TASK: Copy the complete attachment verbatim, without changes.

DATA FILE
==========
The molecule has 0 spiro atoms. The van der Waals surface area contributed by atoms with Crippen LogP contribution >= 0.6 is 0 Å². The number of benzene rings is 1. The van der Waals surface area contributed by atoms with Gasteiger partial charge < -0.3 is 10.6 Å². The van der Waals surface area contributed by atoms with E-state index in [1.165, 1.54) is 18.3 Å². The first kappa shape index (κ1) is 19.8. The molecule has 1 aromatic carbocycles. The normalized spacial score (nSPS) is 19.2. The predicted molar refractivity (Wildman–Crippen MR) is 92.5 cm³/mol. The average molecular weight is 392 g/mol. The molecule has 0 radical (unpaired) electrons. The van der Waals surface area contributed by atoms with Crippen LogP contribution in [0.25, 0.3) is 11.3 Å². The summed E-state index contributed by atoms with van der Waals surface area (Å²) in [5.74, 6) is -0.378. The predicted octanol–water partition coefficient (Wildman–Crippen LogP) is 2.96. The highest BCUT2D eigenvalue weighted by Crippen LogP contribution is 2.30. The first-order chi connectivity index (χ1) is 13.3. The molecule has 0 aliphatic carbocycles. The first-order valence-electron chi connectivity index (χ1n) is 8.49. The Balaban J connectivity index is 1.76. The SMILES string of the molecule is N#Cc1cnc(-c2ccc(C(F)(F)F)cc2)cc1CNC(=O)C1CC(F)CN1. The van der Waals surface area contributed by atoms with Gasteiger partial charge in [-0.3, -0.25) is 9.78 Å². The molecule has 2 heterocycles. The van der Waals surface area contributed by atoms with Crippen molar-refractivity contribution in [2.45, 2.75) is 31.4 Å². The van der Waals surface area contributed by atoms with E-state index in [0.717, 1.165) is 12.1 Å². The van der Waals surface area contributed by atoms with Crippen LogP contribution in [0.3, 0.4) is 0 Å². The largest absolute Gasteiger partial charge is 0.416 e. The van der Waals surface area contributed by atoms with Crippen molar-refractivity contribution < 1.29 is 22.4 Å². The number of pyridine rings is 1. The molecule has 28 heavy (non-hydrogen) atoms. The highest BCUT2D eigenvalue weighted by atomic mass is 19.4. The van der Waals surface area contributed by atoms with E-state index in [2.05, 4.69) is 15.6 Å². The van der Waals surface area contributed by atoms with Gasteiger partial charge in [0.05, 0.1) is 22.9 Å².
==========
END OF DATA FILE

The molecule has 0 spiro atoms. The van der Waals surface area contributed by atoms with Crippen LogP contribution >= 0.6 is 0 Å². The number of benzene rings is 1. The van der Waals surface area contributed by atoms with Gasteiger partial charge < -0.3 is 10.6 Å². The van der Waals surface area contributed by atoms with E-state index in [1.165, 1.54) is 18.3 Å². The first kappa shape index (κ1) is 19.8. The molecule has 1 aromatic carbocycles. The normalized spacial score (nSPS) is 19.2. The predicted molar refractivity (Wildman–Crippen MR) is 92.5 cm³/mol. The average molecular weight is 392 g/mol. The molecule has 0 radical (unpaired) electrons. The van der Waals surface area contributed by atoms with Crippen LogP contribution in [0.25, 0.3) is 11.3 Å². The summed E-state index contributed by atoms with van der Waals surface area (Å²) in [5.74, 6) is -0.378. The predicted octanol–water partition coefficient (Wildman–Crippen LogP) is 2.96. The highest BCUT2D eigenvalue weighted by Crippen LogP contribution is 2.30. The first-order chi connectivity index (χ1) is 13.3. The molecule has 0 aliphatic carbocycles. The first-order valence-electron chi connectivity index (χ1n) is 8.49. The Balaban J connectivity index is 1.76. The SMILES string of the molecule is N#Cc1cnc(-c2ccc(C(F)(F)F)cc2)cc1CNC(=O)C1CC(F)CN1. The van der Waals surface area contributed by atoms with Gasteiger partial charge in [-0.3, -0.25) is 9.78 Å². The molecule has 2 heterocycles. The van der Waals surface area contributed by atoms with Crippen molar-refractivity contribution in [2.45, 2.75) is 31.4 Å². The van der Waals surface area contributed by atoms with E-state index in [0.717, 1.165) is 12.1 Å². The van der Waals surface area contributed by atoms with Crippen LogP contribution in [0.3, 0.4) is 0 Å². The largest absolute Gasteiger partial charge is 0.416 e. The van der Waals surface area contributed by atoms with Crippen molar-refractivity contribution < 1.29 is 22.4 Å². The number of pyridine rings is 1. The molecule has 28 heavy (non-hydrogen) atoms. The highest BCUT2D eigenvalue weighted by atomic mass is 19.4. The van der Waals surface area contributed by atoms with E-state index in [2.05, 4.69) is 15.6 Å². The van der Waals surface area contributed by atoms with Gasteiger partial charge in [0.05, 0.1) is 22.9 Å².